CouchSurfing is a great way to save money while traveling but more importantly, it offers a unique opportunity to connect with locals. If you are not familiar with the concept of couch surfing, it’s basically sleeping at someone’s house who you don’t necessarily know for free while traveling (as a surfer) and providing hospitality to fellow travelers as a host. To many it might sound like a crazy idea, possibly a dangerous idea, but countless people around the world couch surf on trips and host fellow couch surfers in their homes. In fact, there’s a website dedicated to matching travelers and hosts called CouchSurfing.org. The site boasts 5 million CouchSurfers in more than 96,000 cities around the world, so while it may not be for everyone, it certainly is for many.
This is my second interview in my series with travelers who have had numerous experiences in one facet of cheap travel…in this case it’s CouchSurfing. Rob Totoonchie, 25, has been an avid traveler since he was 18, traveling to 10 countries and throughout the U.S., and he’s CouchSurfed along the way.
How many times have you CouchSurfed as a traveler & where, and how many times have you been a host?
CouchSurfing.org is a wonderful community and it can be an amazing way to get the ‘local’ feel of another place, in or out of the country. I have surfed in California, Arizona, Colorado, Maine, Utah, Colorado, Guatemala and Spain. The total is much more than 50 times. Some were through the website but the majority have been through friends of friends organizing via phone or regular email. I’ve hosted CouchSurfers more than 50 times and most of these were through the website.
What are the pros and cons of CouchSurfing and hosting?
However, there are always variables that cannot be accounted for before hosting or surfing. There are folks out there who are just looking for a ‘free ride’ and don’t care about the community and experience that CouchSurfing.org was based upon. I had a surfer a few months ago who was pretty much looking for a place to sleep and had almost zero interest in making a personal connection. It’s hard to feel like making the time and giving energy to make someone feel comfortable and end up with nothing but lost time and less food on my shelves. It’s very rare, but there are times when I breathe a sigh of relief to see a visitor leave.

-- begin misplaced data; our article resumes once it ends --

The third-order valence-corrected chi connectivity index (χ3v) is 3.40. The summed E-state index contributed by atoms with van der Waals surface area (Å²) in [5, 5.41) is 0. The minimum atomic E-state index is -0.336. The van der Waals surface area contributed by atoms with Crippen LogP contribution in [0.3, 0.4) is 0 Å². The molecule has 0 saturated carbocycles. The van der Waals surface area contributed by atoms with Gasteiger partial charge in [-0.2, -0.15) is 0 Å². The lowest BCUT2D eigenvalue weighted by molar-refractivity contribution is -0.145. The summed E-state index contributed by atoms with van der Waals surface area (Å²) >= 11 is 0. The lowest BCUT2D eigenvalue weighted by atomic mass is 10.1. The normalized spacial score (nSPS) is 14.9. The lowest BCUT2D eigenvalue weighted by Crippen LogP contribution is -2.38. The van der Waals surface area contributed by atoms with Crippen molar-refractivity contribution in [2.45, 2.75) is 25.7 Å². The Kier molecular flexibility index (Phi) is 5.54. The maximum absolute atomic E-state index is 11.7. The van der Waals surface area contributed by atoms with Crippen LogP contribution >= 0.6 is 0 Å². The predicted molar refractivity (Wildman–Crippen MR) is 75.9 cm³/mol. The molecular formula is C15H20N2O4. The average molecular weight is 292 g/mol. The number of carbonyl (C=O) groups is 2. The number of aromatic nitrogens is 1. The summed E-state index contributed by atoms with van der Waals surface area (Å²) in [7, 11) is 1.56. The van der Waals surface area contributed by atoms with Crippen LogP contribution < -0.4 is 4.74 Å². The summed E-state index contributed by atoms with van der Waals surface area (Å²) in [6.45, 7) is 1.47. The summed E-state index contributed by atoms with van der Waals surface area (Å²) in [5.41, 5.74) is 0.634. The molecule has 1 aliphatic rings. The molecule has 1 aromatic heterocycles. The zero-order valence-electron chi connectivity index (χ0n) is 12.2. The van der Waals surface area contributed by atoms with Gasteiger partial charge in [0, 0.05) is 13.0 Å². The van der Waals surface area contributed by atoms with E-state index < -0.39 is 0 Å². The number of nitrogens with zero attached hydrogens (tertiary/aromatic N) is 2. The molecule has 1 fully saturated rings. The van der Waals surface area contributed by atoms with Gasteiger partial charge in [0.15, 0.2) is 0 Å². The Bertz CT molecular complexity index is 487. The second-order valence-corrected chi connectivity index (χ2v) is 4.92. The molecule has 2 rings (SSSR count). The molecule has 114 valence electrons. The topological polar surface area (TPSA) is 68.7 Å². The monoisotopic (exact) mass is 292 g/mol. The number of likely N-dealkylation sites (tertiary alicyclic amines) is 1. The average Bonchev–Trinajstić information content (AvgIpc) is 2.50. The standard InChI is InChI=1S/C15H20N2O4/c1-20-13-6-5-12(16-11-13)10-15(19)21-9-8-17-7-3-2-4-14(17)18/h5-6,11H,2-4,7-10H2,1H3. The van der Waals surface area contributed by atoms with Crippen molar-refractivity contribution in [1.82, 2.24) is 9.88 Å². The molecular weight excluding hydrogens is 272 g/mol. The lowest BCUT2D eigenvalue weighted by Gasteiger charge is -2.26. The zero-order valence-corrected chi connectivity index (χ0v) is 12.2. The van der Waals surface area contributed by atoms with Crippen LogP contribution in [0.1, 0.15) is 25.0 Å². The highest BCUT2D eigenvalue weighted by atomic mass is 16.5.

Also, there will always be a level of risk in trusting people you have never met but at the same time there are ways to go about it in a smart manor. The best part about the CouchSurfing.org website is that members develop credibility in a few ways. Each member’s profile has each CouchSurfing interaction documented and rated by the other surfers. This is a great way to see if your host is reliable. The other way is just lots of communication beforehand if a host has their personal info (home phone, email, address) on their profile or they are willing to give it to you. Remember hosts need to trust YOU just as much as you need to trust them.
Any final tips for someone who has never CouchSurfed but thinks they might like to try it?
I also like to get an idea of what a surfer’s expectations are and I always let them know what my schedule is before they come. Often I will be willing and able to play tour guide and cook meals for surfers but there are also times that I will be needing to take care of myself first, and find it’s very considerate and appreciated to be clear about what you can and can’t offer.
Surf when you need to save money or when you want to get more “local” feel, but try to give back when you can, too as a host. That’s what makes the community work and makes it strong. My best advice is get on the website, create a profile and feel it out, then go with your intuition and give it a try.
Rob–Thank you for sharing your experience and advice on CheapTrickstoTravel!